Truly good food–that is, food that will do what you want it to do in your body–is going to cost something. It won’t be the cheapest way you can eat. It’s like when you buy the “cheapest” dog food that your store offers. It might fill up the dog’s bowl, but most of that food winds up lying in piles around your yard rather than nourishing Bowser.

We cannot be afraid to spend good money for good food, but we do, as stewards, need to seek out the most economical ways to eat well. Every Food Friday nominee should be reasonably priced–that is, you should get a lot of bang for your buck. That bang will be found in the other factors.

Upside

Good food isn’t just cheap food. Even though I keep track of my calories to avoid gaining weight, I recognize that calories alone are not the whole story. Food is not a single-dimensional thing. We don’t simply eat calories. We eat fats, carbs, and proteins that all carry calories.

Food worthy of my attention here will be food that has a lot of those positive nutritional elements for a reasonable price. I could eat 500 calories of greasy potato chips or a 500-calorie grilled chicken salad. Obviously the latter has a lot more to recommend it, a lot more upside.

Downside

At the same time that food has a reasonable price and some positive nutritional upside, it can be fouled up by the downside, the negative nutritional factors. Take an example. Today, I ate a footlong Subway Black Forest Ham sub. With banana peppers, onions, spinach, and pickles on it, I felt pretty righteous in my food selection. That sub, even with cheese, comes in at about 620 calories.

Had that sub been what I’d have really preferred, a Spicy Italian, the calorie count would have exceeded 1,000. I would have bumped the protein up from 36g to 40g but at the cost of going from 1600 to 3000mg of sodium and 9 to 48g of fat. Even though that Spicy Italian has a lot of the same upside, it comes at too high a downside for my preference.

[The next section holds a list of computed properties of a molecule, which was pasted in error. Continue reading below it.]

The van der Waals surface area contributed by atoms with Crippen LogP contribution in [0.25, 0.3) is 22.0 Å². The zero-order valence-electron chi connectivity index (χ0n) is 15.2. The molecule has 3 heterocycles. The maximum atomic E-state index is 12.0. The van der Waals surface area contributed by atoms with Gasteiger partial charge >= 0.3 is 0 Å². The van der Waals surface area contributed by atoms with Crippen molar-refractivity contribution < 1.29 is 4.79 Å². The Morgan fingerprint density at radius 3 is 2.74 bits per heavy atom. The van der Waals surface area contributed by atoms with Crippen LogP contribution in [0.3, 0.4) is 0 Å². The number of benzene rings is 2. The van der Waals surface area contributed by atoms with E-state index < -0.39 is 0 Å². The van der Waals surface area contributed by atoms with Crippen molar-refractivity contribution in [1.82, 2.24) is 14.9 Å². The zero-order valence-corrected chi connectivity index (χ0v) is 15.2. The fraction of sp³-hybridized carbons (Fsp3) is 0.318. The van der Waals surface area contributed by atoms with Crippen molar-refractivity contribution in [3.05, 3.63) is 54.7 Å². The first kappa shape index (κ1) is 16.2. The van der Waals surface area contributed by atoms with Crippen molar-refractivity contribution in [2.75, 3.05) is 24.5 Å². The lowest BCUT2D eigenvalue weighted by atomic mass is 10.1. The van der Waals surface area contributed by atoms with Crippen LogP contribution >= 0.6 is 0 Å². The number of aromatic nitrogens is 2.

Practicality

Maybe you are a devoted foodie, the sort of person who will keep thirteen different types of vinegar in the cabinet to make all the exotic recipes that appear in Food and Wine. That’s all fine, but my assumption is that if food is too difficult, too complicated, or too time intensive, I’m probably not going to make it.

A food could be the most economical, nutritionally ideal, and delicious fare possible. If I don’t ever get it on my plate, then it will do me no benefit at all.

Food Friday items need to be reasonably simple to prepare with ingredients that are easily located and stored. The skills and tools involved in the preparation need to be within the reach of anybody with a kitchen.

If you want to prepare fabulous, exotic recipes, I respect that, and there are plenty of cooking sites online to provide you with ways to use cassava flour and halloumi cheese. Sorry, but this isn’t one of those.

Taste

I’ve scoured the New Testament, and never did I find Jesus saying, “Blessed are those who eat bland and tasteless food.” God gave us taste buds for a reason.

The foods that Penny and I present here in Friday Food entries might not be your cup of tea (or plate of porridge), but they will definitely be something that we enjoy eating.

Food should taste good. If it doesn’t, then we’re writing ourselves off as something less than fully human.

Standing on the Promise

How's that standing desk thing working out for you?
How’s that standing desk thing working out for you?

Recently, I shared my simple process for building a standing desk at work. As a college professor, I can arrange my office in pretty much any way I want, but I do believe that similar approaches could work for many people either at home or at work.

So how did the use of the standing desk work out for me. My typical work day involves about 90 minutes at the top of the day, two hours in class, and then several hours of office work after class. Over the first several days with the computer in its new location, I assumed that I would do all my computer work standing and then sit for anything else: reading, hand writing, lunch, and so forth. I even went to a garage sale and bought a bar stool so that I could sit at the computer when I needed to.

What I discovered was that I almost never sat down either at the desk or on the bar stool. I would sit to read for long periods, but mostly I do that at home. I sit when a student comes in for more than a brief question, but otherwise, I’m on my feet. I even eat standing up, as if it were Passover ever day.